About 10 anti-vaccination protestors gather outside the Port Townsend High School campus Wednesday afternoon, holding a variety of signs such as "the vaccine is slow euthanasia" and equating getting the COVID-19 vaccine to playing a game of Russian roulette. (Zach Jablonski/Peninsula Daily News)

COVID-19 increase slows slightly in Clallam

Case rate still very high, health officer says

The rate of increase of new COVID-19 cases is slowing slightly in Clallam County — and perhaps also in neighboring Jefferson County — but the rate is still high, according to the health officer for Clallam and Jefferson counties.

“We’re really starting to see a plateau at this point (in Clallam County), but that plateau is very high and unsustainable,” Berry said.

“We’re glad to see it leveling off and not continuing to skyrocket, but it’s still a very dangerous rate, and we need to see much less transmission in order to have our hospitals and long-term care facilities be safe.”

On Wednesday, Clallam County added 69 new COVID-19 cases, raising its total number to 3,718 since the pandemic began, according to county public health data. On Tuesday, 68 new cases were confirmed. Last week, most days saw 100 or more new cases.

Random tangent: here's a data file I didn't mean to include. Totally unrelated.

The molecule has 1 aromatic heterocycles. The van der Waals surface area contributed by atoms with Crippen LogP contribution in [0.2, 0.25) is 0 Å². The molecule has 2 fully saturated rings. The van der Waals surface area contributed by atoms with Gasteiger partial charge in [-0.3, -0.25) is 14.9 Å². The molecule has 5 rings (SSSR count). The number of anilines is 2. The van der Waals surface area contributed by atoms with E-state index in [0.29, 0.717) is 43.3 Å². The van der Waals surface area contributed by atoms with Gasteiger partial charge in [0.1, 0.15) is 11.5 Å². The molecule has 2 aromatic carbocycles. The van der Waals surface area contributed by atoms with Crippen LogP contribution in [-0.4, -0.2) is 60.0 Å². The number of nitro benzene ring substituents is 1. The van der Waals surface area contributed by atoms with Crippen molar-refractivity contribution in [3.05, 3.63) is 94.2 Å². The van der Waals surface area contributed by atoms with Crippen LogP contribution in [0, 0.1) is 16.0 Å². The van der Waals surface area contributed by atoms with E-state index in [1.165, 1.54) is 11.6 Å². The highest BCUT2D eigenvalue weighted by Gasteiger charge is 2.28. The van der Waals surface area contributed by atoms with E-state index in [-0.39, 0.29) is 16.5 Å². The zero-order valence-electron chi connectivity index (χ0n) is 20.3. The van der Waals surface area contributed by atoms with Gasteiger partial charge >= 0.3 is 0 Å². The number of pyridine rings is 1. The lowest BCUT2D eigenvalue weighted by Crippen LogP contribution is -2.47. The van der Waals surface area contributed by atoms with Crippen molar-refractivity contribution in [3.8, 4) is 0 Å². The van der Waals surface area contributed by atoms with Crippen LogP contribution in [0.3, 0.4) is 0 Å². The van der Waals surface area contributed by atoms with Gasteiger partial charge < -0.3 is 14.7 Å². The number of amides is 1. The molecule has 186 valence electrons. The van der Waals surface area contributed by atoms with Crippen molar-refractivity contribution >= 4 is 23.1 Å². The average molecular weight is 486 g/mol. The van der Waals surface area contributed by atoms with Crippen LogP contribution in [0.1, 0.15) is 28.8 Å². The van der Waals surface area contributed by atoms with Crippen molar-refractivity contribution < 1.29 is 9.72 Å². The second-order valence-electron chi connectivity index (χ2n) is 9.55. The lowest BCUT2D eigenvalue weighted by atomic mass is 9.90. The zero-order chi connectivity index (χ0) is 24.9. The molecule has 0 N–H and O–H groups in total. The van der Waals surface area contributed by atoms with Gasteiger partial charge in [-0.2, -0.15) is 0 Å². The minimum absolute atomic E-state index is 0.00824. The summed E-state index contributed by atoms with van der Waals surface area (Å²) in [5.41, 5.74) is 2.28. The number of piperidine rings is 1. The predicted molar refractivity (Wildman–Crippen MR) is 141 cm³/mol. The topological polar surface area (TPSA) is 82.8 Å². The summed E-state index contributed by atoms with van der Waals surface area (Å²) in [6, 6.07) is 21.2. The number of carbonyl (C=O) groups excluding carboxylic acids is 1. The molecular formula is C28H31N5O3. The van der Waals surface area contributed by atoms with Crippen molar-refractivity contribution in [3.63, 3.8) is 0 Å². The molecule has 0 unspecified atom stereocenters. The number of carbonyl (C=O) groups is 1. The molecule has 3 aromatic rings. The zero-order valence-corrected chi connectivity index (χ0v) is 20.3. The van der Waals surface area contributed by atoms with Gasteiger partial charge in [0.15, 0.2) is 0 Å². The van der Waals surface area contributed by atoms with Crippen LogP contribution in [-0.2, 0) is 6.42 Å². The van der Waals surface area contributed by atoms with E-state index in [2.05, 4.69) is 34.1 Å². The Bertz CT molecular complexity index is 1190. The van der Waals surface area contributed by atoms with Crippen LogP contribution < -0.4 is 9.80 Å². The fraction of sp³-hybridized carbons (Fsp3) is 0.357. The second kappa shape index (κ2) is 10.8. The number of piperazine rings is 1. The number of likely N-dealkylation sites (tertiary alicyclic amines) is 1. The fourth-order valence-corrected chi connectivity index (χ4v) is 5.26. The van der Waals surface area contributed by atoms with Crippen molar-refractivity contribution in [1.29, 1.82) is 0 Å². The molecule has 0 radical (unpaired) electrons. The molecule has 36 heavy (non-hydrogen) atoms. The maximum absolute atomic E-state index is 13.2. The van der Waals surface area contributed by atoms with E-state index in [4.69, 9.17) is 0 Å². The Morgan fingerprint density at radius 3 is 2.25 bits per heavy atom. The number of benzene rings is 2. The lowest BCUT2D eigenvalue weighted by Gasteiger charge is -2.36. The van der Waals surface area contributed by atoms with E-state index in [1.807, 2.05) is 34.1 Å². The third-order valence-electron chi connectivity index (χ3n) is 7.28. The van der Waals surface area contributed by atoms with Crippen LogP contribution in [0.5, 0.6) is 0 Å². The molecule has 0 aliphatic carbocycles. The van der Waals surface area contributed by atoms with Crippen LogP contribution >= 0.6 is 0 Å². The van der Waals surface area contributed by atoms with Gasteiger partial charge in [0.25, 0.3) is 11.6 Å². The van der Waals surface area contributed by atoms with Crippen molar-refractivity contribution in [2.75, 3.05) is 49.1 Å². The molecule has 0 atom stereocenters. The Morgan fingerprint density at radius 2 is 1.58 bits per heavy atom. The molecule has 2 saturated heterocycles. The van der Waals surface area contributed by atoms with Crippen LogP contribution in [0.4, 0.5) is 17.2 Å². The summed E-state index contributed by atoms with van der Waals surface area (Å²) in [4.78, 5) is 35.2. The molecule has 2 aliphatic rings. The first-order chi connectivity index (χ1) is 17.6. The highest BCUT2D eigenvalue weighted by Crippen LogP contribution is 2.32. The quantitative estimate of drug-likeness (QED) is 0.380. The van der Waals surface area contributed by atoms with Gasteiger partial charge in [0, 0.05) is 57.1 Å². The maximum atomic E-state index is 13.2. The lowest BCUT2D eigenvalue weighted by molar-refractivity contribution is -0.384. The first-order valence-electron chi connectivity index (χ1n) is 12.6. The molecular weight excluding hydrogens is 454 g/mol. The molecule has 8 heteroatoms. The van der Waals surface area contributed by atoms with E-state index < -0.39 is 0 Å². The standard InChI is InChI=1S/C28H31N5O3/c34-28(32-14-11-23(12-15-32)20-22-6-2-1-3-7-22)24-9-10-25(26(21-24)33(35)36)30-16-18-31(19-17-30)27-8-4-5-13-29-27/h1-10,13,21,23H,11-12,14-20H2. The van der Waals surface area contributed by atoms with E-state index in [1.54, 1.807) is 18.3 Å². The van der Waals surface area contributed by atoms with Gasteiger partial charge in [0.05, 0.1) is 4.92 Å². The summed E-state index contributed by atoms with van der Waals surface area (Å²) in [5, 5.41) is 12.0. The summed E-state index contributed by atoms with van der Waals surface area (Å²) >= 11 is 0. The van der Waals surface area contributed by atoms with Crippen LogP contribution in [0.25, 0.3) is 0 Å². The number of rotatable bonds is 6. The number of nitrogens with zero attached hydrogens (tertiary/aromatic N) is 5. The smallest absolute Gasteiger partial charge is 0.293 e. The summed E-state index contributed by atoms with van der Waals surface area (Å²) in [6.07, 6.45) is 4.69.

Clallam County’s case rate is 1,216 per 100,000 population for the past two weeks as of Wednesday. That’s down from 1,239 per 100,000 for the past two weeks as of Tuesday.

Jefferson County added 13 new cases on Wednesday, raising its total to 900 since the pandemic began, according to county public health data. Jefferson County calculates its case rate weekly and recorded 532.92 per 100,000 for the two weeks prior as of Saturday.

Berry attributed the slowing of new cases to people wearing face masks and following the health mandate regarding only vaccinated residents sitting indoors in bars and restaurants and avoiding gatherings.

“We are potentially starting to see the effects of the order,” Berry said. “We’re seeing less transmission related to those high-risk areas, but it’s definitely not a time to let your guard down right now.

“There’s a lot of COVID-19 still in our community, but it’s a marker that what we’re doing is starting to work. If you’ve gotten vaccinated, great; thank you. If you’re wearing a mask, great; thank you. Keep doing that.”

Long-term care

The long-term care facility outbreaks on the North Olympic Peninsula appear to be slowing, with the Jefferson County facility having 22 COVID-19 cases, including 17 residents infected, and the four Clallam County facilities having a combined total of 119 cases, with the largest holding at 65 cases for the past few days, Berry said.

The second largest outbreak in Clallam County is at 25 cases, Berry said.